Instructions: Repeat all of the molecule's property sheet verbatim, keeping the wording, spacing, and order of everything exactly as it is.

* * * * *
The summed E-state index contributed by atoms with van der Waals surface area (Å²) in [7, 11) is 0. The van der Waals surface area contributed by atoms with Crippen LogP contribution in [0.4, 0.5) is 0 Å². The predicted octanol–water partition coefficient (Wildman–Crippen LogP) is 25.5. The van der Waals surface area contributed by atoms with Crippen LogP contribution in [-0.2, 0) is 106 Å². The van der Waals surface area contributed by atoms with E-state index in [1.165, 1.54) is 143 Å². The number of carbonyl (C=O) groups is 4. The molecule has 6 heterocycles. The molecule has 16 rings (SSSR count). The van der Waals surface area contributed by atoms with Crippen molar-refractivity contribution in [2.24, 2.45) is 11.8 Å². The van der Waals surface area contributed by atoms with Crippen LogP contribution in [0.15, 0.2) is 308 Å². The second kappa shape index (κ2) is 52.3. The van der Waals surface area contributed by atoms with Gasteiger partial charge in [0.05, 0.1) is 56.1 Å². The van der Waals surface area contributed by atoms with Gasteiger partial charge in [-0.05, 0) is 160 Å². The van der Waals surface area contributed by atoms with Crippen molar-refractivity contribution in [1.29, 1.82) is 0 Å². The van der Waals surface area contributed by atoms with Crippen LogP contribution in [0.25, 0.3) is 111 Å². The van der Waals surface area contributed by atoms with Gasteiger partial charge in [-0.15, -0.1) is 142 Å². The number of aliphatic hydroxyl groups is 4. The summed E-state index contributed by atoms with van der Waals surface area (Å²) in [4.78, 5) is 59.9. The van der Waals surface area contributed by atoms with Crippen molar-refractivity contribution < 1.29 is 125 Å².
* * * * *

The summed E-state index contributed by atoms with van der Waals surface area (Å²) in [7, 11) is 0. The van der Waals surface area contributed by atoms with Crippen LogP contribution in [0.4, 0.5) is 0 Å². The predicted octanol–water partition coefficient (Wildman–Crippen LogP) is 25.5. The van der Waals surface area contributed by atoms with Crippen LogP contribution in [-0.2, 0) is 106 Å². The van der Waals surface area contributed by atoms with E-state index in [1.165, 1.54) is 143 Å². The number of carbonyl (C=O) groups is 4. The molecule has 6 heterocycles. The molecule has 16 rings (SSSR count). The van der Waals surface area contributed by atoms with Crippen molar-refractivity contribution in [2.24, 2.45) is 11.8 Å². The van der Waals surface area contributed by atoms with Crippen LogP contribution in [0.15, 0.2) is 308 Å². The second kappa shape index (κ2) is 52.3. The van der Waals surface area contributed by atoms with Gasteiger partial charge in [0.05, 0.1) is 56.1 Å². The van der Waals surface area contributed by atoms with Gasteiger partial charge in [-0.05, 0) is 160 Å². The van der Waals surface area contributed by atoms with Crippen molar-refractivity contribution in [1.29, 1.82) is 0 Å². The van der Waals surface area contributed by atoms with Crippen LogP contribution in [0.25, 0.3) is 111 Å². The van der Waals surface area contributed by atoms with Gasteiger partial charge in [-0.15, -0.1) is 142 Å². The number of aliphatic hydroxyl groups is 4. The summed E-state index contributed by atoms with van der Waals surface area (Å²) in [4.78, 5) is 59.9. The van der Waals surface area contributed by atoms with Crippen molar-refractivity contribution < 1.29 is 125 Å².